Raspberry Pi 1 Model B units brought back to life for charity
When we heard that James Dawson had rescued a load of well-worn Raspberry Pi 1 Model B and Model A computers from eBay, refurbished them, and sold them on, we felt warm and fuzzy knowing that some of our oldest devices would be finding new homes.
But the feels really hit when we learned that James is donating the money from those resales to us for our Learn at Home campaign, where we get Raspberry Pis into the hands of UK young people who need them the most.
We decided to learn a little more about the guy behind this generous idea.
Where do your computer repair skills come from?
I’m a 25-year-old guy from Newcastle Upon Tyne. I’ve always been into computers and started weekend work experience in a computer repair shop, which turned into an apprenticeship and then a full-time job, giving me a basic knowledge of board-level repairs and hardware diagnostics.
Why Raspberry Pi?
Around the time the first Raspberry Pi (the Model B) came out in 2012, the company I worked for took on a large client in their business IT support division that ran Linux based servers. I immediately purchased a Raspberry Pi and set about learning my way around the Linux terminal and picked it up pretty quickly.
What do you do now?
I ended up supporting the aforementioned Linux-based servers for several years before moving on. Seven years later I’m a Senior Linux System Administrator / Platform engineer for a multinational company, and I’m not sure I’d be in this position if it wasn’t for Raspberry Pi!
How did the idea to refurbish old Raspberry Pi units come about?
This isn’t something I had planned to do, it just happened! I was looking for some Raspberry Pi accessories on eBay one night, when I came across a box of 200+ broken Raspberry Pis. I had to have them and save them from becoming e-waste, but I didn’t have a plan for them, or even know if they were in a fixable state.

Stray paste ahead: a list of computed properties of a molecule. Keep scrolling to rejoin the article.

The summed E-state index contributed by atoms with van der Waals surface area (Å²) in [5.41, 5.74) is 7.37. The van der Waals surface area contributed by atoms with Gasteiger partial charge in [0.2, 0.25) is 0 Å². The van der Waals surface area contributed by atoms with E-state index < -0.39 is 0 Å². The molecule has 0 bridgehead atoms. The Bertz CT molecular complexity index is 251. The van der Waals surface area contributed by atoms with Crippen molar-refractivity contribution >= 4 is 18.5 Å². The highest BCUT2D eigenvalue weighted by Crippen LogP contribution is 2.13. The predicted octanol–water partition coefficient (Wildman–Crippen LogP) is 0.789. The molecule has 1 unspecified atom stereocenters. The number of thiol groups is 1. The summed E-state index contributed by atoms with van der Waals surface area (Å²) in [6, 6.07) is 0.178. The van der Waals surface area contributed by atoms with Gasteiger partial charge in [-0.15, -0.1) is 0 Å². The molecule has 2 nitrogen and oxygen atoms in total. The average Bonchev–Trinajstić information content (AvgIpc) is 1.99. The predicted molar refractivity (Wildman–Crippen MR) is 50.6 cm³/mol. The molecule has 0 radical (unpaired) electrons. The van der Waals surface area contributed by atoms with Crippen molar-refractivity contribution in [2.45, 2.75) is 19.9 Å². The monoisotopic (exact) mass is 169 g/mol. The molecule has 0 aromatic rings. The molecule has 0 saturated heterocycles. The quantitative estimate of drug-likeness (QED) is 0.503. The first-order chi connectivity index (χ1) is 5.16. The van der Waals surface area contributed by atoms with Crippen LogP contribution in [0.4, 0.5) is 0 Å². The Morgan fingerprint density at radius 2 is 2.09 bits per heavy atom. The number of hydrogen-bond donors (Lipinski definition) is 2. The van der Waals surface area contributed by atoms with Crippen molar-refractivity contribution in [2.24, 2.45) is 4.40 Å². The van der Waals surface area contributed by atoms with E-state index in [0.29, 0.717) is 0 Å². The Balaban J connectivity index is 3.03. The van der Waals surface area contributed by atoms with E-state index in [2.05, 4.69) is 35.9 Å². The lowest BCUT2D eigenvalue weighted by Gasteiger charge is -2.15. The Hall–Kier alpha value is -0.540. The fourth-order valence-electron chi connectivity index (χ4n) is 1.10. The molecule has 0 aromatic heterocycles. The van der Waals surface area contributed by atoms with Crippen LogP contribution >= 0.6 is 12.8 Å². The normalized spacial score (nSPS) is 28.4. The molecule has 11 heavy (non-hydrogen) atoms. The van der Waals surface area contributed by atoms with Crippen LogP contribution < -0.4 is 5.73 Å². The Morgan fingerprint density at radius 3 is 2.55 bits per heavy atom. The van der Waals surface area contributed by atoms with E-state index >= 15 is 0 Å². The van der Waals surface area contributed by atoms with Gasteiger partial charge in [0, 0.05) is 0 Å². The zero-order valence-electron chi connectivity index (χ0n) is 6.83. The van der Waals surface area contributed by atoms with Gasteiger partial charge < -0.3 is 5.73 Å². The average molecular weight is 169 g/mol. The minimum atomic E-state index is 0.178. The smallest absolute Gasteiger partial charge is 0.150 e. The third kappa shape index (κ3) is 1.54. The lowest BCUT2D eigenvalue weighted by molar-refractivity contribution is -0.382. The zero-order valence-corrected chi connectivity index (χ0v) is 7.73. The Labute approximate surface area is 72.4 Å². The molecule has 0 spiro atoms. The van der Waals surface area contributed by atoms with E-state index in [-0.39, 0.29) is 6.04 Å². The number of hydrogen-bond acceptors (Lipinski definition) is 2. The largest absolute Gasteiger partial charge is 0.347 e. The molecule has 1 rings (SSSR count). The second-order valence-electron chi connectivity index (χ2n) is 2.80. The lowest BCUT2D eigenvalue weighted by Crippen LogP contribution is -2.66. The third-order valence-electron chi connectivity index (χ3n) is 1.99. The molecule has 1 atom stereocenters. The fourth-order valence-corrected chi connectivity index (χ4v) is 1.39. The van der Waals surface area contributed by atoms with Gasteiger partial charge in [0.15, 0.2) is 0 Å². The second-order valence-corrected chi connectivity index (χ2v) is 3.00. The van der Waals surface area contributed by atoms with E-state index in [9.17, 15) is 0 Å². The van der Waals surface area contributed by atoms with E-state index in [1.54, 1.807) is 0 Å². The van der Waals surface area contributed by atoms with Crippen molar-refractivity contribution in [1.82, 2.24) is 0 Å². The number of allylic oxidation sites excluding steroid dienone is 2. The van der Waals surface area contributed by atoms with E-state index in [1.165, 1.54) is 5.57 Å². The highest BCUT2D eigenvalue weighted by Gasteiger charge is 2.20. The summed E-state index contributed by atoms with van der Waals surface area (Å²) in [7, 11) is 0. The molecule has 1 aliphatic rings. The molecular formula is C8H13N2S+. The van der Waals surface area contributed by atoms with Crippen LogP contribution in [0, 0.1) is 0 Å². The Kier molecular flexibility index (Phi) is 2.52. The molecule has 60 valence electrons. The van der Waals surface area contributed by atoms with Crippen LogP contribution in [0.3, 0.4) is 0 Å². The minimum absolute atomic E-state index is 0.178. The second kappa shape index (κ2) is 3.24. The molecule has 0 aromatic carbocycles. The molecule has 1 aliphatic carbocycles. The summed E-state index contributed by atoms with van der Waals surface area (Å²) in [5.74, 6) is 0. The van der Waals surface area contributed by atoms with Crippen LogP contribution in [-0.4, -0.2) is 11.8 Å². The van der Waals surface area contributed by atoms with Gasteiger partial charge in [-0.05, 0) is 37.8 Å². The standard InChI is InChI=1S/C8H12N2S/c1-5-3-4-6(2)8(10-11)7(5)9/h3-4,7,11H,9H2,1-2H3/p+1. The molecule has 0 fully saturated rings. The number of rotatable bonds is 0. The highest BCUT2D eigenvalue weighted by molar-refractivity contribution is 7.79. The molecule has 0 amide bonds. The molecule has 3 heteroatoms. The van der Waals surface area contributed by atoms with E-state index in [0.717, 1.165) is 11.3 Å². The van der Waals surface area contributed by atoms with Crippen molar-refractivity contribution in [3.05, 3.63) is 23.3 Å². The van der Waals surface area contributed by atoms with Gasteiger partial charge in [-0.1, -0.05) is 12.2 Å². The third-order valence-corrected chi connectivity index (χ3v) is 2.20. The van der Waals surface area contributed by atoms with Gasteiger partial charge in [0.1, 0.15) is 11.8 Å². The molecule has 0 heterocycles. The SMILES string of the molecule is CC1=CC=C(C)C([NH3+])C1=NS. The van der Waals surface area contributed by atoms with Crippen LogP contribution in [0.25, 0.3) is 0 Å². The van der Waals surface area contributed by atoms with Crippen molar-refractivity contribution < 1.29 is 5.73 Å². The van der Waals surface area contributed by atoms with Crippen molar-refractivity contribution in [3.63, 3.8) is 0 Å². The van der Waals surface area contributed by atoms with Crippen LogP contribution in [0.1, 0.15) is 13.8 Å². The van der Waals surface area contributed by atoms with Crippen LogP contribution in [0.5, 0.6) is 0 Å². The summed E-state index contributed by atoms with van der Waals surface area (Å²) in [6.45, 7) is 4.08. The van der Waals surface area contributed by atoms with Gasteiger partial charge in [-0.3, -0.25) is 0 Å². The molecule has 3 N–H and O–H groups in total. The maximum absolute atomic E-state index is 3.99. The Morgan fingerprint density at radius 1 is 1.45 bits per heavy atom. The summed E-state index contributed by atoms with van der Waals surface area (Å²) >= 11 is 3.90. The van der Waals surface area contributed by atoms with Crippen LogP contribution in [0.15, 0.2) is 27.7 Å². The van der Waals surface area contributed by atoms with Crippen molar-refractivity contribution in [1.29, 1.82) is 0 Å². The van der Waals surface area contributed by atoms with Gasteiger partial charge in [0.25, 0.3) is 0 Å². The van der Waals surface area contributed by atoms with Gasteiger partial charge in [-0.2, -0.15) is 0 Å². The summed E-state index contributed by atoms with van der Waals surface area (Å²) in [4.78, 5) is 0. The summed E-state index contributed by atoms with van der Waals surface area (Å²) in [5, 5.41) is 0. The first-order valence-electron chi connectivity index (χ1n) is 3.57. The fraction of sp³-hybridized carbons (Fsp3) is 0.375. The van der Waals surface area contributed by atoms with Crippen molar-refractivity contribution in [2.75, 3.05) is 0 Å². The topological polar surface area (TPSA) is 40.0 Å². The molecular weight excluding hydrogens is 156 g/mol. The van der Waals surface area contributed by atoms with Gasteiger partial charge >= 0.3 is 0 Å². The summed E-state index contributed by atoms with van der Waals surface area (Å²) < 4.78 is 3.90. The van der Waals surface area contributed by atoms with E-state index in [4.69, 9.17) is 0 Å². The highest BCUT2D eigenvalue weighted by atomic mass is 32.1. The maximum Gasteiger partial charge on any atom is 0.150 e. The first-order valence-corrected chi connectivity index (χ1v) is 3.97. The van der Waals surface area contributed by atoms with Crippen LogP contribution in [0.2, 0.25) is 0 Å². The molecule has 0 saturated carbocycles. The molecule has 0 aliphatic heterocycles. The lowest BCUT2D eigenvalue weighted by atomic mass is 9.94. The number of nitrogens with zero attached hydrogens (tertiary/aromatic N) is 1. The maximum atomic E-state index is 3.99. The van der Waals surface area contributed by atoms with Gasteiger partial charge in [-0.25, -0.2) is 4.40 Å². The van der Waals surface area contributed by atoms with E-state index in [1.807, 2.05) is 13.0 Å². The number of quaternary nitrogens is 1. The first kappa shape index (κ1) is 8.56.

How did you fix them?
Once I found out the condition and performed some diagnostics, I realised that well over half of them were repairable. Using a cheap 3.5″ TFT Raspberry Pi display and a hacky bash script, I created a diagnostic tool that tested the USB ports, Ethernet port, and display output.
The technical side of the repairs are detailed in a five-part (so far) blog. Get started on Part 1.
What made you want to donate to the Raspberry Pi Foundation?
I initially decided to see if I could donate the refurbished units to schools or maker spaces, but it turns out donating seven-year-old hardware is harder than it sounds!
Thankfully, there are still a lot of people out there who are interested in early Raspberry Pi models, so I decided to sell them and donate the money. The Raspberry Pi Foundation, specifically their Learn at Home campaign, stood out to me.
How well did they sell?
The first batch I repaired sold out in two days. That raised £400, which has already been donated. I hope to raise around £800 in total, and the next batch will be listed for sale soon.
Keep up with James’s tech projects on his blog, or follow him on Twitter.
His latest refurbished batch of Raspberry Pi Model A computers is for sale on eBay, as well as a ton of Raspberry Pi Model B units.
Donate to our Learn at Home campaign
Since last summer, we’ve been distributing free Raspberry Pi computers to young people in the UK who don’t have access to a computer at home to do their schoolwork. The £800 that James is raising will allow us to give four disadvantaged young people free Raspberry Pi computer kits and ongoing support so they can continue learning while at home during the pandemic.
Find out how you can donate to our Learn at Home campaign to help solve this urgent issue.
This reminds me, my original Pi from 2012 never had a working USB port …